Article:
Healthy food brands and investors have written to Boris Johnson accusing him of “pulling the rug” from under their development of healthier food products following the recent HFSS U-turn.
The open letter was sent following the governments’ recent announcement to delay plans to restrict multibuy deals and advertising foods high in fat, salt or sugar (HFSS).
Last week, ministers announced the HFSS policy, which would have banned multibuy deals on ‘unhealthy’ foods and drinks – including buy one get one free (BOGOF), ‘3 for 2’, and restricting free refills for soft drinks – will now be delayed until October 2023.
As a result, dozens of companies producing low sugar, low calorie snacks claim “forward thinking” suppliers are also being punished by the delay, which ministers claim is due to the ongoing cost of living crisis.
The letter also states the decision will lead to bigger food brands “swamping” customers with unhealthy food. Companies which have backed the call include Young Foodies, The Collective Diary and Urban Health.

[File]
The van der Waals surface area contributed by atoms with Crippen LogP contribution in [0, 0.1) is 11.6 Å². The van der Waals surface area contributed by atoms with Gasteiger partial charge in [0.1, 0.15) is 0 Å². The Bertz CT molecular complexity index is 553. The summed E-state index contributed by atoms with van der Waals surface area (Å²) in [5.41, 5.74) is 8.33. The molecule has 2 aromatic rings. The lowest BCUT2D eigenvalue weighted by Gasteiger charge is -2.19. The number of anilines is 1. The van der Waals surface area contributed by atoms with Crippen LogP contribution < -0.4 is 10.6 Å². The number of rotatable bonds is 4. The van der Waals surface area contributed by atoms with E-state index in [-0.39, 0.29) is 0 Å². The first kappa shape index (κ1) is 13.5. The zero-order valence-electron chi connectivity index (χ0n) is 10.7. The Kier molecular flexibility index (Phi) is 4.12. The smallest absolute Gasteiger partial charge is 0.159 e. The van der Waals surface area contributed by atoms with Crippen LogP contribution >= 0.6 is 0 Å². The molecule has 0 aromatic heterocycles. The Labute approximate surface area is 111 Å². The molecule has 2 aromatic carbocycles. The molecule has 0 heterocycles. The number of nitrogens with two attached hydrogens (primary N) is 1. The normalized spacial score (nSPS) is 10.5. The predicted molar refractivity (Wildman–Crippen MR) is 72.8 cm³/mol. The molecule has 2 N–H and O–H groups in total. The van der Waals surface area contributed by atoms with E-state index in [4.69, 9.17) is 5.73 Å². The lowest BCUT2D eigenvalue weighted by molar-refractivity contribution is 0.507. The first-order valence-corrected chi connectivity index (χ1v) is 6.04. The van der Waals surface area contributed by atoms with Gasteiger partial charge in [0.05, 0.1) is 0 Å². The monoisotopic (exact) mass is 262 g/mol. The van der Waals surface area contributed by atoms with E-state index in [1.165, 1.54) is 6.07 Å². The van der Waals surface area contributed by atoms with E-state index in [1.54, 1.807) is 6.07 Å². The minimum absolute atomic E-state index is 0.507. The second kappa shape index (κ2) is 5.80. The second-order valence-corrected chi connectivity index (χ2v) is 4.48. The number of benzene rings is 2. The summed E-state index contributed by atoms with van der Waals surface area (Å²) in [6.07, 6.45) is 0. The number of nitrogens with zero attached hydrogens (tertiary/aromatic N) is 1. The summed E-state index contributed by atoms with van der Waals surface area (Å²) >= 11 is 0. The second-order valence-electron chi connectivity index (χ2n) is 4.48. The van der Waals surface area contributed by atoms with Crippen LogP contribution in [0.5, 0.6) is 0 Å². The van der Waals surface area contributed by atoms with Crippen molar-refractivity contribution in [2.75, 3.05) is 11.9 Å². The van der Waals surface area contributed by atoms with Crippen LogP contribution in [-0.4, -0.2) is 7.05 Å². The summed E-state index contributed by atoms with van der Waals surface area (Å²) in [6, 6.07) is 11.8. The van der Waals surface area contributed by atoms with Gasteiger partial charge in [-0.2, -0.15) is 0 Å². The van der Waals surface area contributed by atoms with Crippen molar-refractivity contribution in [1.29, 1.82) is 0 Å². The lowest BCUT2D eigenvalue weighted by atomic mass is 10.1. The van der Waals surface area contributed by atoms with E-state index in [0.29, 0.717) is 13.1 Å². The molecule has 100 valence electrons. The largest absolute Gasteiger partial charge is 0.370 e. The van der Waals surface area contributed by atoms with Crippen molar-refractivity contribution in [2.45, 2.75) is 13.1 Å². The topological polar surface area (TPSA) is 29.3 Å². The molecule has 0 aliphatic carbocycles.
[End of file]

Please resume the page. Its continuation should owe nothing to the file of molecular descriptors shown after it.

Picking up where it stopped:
The letter states” “We recognise the importance of affordable and healthy food for all, in line with the government’s original, world-leading obesity strategy”
“Scrapping regulation on multibuys and junk food advertising undermines emerging innovation in our industry, while delays to these commitments enable big food and drink to continue swamping the public with unhealthy options, rather than setting the stage for healthier products and brands.
“By delaying and potentially scrapping the originally ambitious and evidence-based plans to improve the health of the food industry, you are allowing unhealthy brands to profit and flourish and worsening the obesity crisis. You have an opportunity to level the playing field, put healthier foods in the spotlight, and provide an incentive for more brands to innovate.”
Despite this, the Food and Drink Federation (FDF) was one of the industry groups to welcome the delay.
“We welcome the UK government’s pragmatism during the cost of living crisis,” chief scientific officer Kate Halliwell said.
“At a time when both families and our manufacturers are struggling with high inflation, it makes sense to delay the restrictions on volume promotions for everyday food and drink products, including breakfast cereals, ready meals and yoghurts, as it risked further stretching already-pressed household budgets.
“We also welcome the delay to the start of advertising restrictions, given the time it will take our industry to prepare for the change in law.”